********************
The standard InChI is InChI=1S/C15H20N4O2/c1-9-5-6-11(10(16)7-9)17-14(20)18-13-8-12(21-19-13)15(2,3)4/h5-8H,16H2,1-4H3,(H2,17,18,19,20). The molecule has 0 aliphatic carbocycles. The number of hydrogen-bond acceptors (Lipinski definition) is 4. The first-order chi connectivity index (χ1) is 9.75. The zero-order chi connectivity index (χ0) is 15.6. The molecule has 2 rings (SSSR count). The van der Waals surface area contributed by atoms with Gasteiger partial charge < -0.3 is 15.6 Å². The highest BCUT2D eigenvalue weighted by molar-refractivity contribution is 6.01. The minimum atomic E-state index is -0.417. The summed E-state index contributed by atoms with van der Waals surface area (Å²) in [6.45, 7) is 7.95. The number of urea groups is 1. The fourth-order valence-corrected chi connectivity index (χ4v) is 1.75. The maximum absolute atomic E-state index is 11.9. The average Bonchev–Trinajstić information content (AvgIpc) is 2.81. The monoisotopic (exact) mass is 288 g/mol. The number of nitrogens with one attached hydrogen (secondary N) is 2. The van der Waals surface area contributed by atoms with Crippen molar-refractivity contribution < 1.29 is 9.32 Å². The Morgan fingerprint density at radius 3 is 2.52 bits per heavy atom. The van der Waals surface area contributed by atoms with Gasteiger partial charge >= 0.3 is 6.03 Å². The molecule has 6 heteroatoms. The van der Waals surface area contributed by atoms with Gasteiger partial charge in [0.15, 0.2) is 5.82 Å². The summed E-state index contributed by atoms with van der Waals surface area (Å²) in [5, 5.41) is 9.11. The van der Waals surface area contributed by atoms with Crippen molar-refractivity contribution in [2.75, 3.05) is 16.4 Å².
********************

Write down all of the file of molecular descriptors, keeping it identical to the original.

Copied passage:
The standard InChI is InChI=1S/C15H20N4O2/c1-9-5-6-11(10(16)7-9)17-14(20)18-13-8-12(21-19-13)15(2,3)4/h5-8H,16H2,1-4H3,(H2,17,18,19,20). The molecule has 0 aliphatic carbocycles. The number of hydrogen-bond acceptors (Lipinski definition) is 4. The first-order chi connectivity index (χ1) is 9.75. The zero-order chi connectivity index (χ0) is 15.6. The molecule has 2 rings (SSSR count). The van der Waals surface area contributed by atoms with Gasteiger partial charge < -0.3 is 15.6 Å². The highest BCUT2D eigenvalue weighted by molar-refractivity contribution is 6.01. The minimum atomic E-state index is -0.417. The summed E-state index contributed by atoms with van der Waals surface area (Å²) in [6.45, 7) is 7.95. The number of urea groups is 1. The fourth-order valence-corrected chi connectivity index (χ4v) is 1.75. The maximum absolute atomic E-state index is 11.9. The average Bonchev–Trinajstić information content (AvgIpc) is 2.81. The monoisotopic (exact) mass is 288 g/mol. The number of nitrogens with one attached hydrogen (secondary N) is 2. The van der Waals surface area contributed by atoms with Crippen molar-refractivity contribution < 1.29 is 9.32 Å². The Morgan fingerprint density at radius 3 is 2.52 bits per heavy atom. The van der Waals surface area contributed by atoms with Gasteiger partial charge >= 0.3 is 6.03 Å². The molecule has 6 heteroatoms. The van der Waals surface area contributed by atoms with Gasteiger partial charge in [0.15, 0.2) is 5.82 Å². The summed E-state index contributed by atoms with van der Waals surface area (Å²) in [5, 5.41) is 9.11. The van der Waals surface area contributed by atoms with Crippen molar-refractivity contribution in [2.75, 3.05) is 16.4 Å².